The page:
This is used to specify that the log section  should
                          reside on the device separate from the data section.
                          The  internal=1  and  logdev  options  are  mutually
                          exclusive.

                   size=value
                          This is used to specify the size of the log section.

                          If the log is contained within the data section  and
                          size  isn’t specified, mkfs.xfs will try to select a
                          suitable log size  depending  on  the  size  of  the
                          filesystem.   The  actual  logsize  depends  on  the
                          filesystem block size and the directory block  size.

                          Otherwise,  the size suboption is only needed if the
                          log section of the  filesystem  should  occupy  less
                          space  than  the size of the special file. The value
                          is specified in bytes or blocks,  with  a  b  suffix
                          meaning multiplication by the filesystem block size,
                          as described above. The overriding minimum value for
                          size  is  512  blocks.   With  some  combinations of
                          filesystem block size,  inode  size,  and  directory
                          block  size, the minimum log size is larger than 512
                          blocks.

                   version=value
                          This specifies the version of the log.  The  current
                          default  is  2,  which  allows for larger log buffer
                          sizes, as  well  as  supporting  stripe-aligned  log
                          writes (see the sunit and su options, below).

                          The  previous version 1, which is limited to 32k log
                          buffers and does not support stripe-aligned  writes,
                          is  kept  for  backwards compatibility with very old
                          2.4 kernels.

                   sunit=value
                          This specifies the alignment  to  be  used  for  log
                          writes.  The  value  has to be specified in 512-byte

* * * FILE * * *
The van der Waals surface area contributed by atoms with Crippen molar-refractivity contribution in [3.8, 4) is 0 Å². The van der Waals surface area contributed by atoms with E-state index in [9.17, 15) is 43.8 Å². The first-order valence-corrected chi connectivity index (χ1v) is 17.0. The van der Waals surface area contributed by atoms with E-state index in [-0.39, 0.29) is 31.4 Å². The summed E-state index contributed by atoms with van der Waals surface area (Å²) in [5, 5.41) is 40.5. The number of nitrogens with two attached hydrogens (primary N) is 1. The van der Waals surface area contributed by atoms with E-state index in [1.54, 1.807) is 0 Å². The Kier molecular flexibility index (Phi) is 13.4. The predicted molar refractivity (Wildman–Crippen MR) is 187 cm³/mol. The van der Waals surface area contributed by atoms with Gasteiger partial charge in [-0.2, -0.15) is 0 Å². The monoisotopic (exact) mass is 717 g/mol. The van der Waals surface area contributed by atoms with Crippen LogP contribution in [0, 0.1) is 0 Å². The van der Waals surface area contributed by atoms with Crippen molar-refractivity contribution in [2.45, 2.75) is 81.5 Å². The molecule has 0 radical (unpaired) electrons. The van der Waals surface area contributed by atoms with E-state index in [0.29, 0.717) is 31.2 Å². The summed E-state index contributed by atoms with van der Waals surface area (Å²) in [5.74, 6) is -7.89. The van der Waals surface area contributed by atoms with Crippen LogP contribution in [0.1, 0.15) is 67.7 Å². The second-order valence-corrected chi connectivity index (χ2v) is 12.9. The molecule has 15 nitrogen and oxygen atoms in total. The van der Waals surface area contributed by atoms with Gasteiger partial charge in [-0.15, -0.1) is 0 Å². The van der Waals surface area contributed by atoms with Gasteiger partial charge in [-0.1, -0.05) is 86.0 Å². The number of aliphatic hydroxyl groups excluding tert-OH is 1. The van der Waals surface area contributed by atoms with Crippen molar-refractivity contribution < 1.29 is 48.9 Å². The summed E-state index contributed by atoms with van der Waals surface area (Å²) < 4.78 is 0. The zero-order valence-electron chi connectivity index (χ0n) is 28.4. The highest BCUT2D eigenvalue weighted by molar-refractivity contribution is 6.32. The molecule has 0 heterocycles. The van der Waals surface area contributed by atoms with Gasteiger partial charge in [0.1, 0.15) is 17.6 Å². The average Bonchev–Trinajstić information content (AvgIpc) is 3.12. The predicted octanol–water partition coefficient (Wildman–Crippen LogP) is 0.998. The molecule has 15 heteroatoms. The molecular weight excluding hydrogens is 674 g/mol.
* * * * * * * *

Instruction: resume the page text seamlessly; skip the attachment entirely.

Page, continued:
block units. Use the su suboption to specify the log
                          stripe  unit  size  in  bytes.   Log  writes will be
                          aligned on this boundary, and  rounded  up  to  this
                          boundary.    This   gives   major   improvements  in
                          performance on some configurations such as  software
                          RAID5  when the sunit is specified as the filesystem
                          block size.  The equivalent byte  value  must  be  a
                          multiple  of  the  filesystem  block size. Version 2
                          logs are automatically selected  if  the  log  sunit
                          suboption is specified.

                          The su suboption is an alternative to using sunit.

                   su=value
                          This  is  used  to specify the log stripe. The value
                          has to be specified in bytes, (usually using  the  s
                          or b suffixes). This value must be a multiple of the
                          filesystem  block  size.    Version   2   logs   are
                          automatically  selected  if  the log su suboption is
                          specified.

                   lazy-count=value
                          This  changes  the   method   of   logging   various
                          persistent   counters   in  the  superblock.   Under
                          metadata intensive  workloads,  these  counters  are
                          updated   and  logged  frequently  enough  that  the
                          superblock updates become a serialisation  point  in
                          the filesystem. The value can be either 0 or 1.

                          With lazy-count=1, the superblock is not modified or
                          logged on every change of the  persistent  counters.
                          Instead,  enough  information is kept in other parts
                          of  the  filesystem  to  be  able  to  maintain  the
                          persistent  counter  values  without  needed to keep
                          them in  the  superblock.   This  gives  significant
                          improvements  in performance on some configurations.
                          The default value is 1  (on)  so  you  must  specify
                          lazy-count=0 if you want to disable this feature for
                          older kernels which don’t support it.

       -n naming_options
              These options specify the version and size  parameters  for  the
              naming   (directory)   area   of   the   filesystem.  The  valid